Purpose

Duality of patterning has long been recognized as a unique design feature of human language and refers to the distinct bilevel structure in which words comprise one level (semantic) and word-internal, phonetic elements comprise the other level (phonological). This report describes this design feature and offers a perspective on why and how it should help shape reading interventions for children with hearing loss.

Method

Three components comprise this report. The first main section offers an overview of duality of patterning. The second main section reviews results from a longitudinal study illustrating how children with and without hearing loss acquire each level of linguistic structure and how each level contributes to reading acquisition for each group differently. The third main section of this report provides suggestions for how to incorporate this information into interventions for children with hearing loss.

Results

Outcomes presented illustrate that semantic structure begins to take form first, with phonological structure following. Semantic structure is related to reading comprehension, and phonological structure is related to word recognition, at least for alphabetic orthographies. Children with hearing loss acquire a less differentiated linguistic system, with structure at the phonological level only partly or coarsely acquired and with a lack of clear distinction from the semantic level of structure. Consequently, the roles of each level of structure in reading acquisition are less clearly defined for children with hearing loss.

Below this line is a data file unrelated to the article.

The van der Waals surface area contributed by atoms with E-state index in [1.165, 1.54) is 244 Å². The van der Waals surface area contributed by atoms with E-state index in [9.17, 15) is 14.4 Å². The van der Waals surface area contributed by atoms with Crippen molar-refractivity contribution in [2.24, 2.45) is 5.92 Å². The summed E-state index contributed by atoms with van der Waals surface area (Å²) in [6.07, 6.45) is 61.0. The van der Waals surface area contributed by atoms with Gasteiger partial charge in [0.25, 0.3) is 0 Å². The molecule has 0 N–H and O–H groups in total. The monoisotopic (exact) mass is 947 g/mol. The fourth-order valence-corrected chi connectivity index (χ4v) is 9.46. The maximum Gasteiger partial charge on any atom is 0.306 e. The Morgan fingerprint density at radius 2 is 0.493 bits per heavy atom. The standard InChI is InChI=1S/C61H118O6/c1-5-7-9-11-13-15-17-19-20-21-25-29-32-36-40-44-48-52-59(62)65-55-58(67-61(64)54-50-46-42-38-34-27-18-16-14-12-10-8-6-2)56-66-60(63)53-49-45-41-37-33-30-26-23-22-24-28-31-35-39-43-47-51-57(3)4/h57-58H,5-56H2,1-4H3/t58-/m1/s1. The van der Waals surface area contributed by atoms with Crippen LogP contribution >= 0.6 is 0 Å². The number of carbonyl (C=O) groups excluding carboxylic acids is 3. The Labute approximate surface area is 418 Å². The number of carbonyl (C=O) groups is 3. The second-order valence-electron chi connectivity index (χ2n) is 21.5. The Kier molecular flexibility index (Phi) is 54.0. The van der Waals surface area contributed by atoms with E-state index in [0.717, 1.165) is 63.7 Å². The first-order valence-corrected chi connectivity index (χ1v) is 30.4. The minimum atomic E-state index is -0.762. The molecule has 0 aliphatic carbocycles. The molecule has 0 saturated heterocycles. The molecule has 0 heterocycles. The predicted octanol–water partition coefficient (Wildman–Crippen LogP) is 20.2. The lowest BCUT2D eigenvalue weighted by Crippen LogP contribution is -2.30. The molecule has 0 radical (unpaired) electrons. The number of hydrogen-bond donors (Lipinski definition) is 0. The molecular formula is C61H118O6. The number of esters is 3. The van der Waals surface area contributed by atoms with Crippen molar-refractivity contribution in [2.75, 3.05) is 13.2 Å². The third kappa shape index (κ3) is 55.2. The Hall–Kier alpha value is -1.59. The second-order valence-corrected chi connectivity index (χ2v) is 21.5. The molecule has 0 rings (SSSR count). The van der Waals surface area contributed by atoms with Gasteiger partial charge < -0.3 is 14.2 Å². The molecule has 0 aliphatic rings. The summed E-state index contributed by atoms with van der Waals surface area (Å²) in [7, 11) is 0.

Conclusion

For children with normal hearing, learning to read is compartmentalized: Emerging sensitivity to phonological structure supports development of word recognition, and semantic-level skills support reading comprehension. Hearing loss diminishes language skills overall, but especially phonological sensitivity. Children with hearing loss, especially those with cochlear implants, must rely on all language skills to learn to read, including both word recognition and reading comprehension, which creates a highly inefficient processing strategy.

References

Additional Resources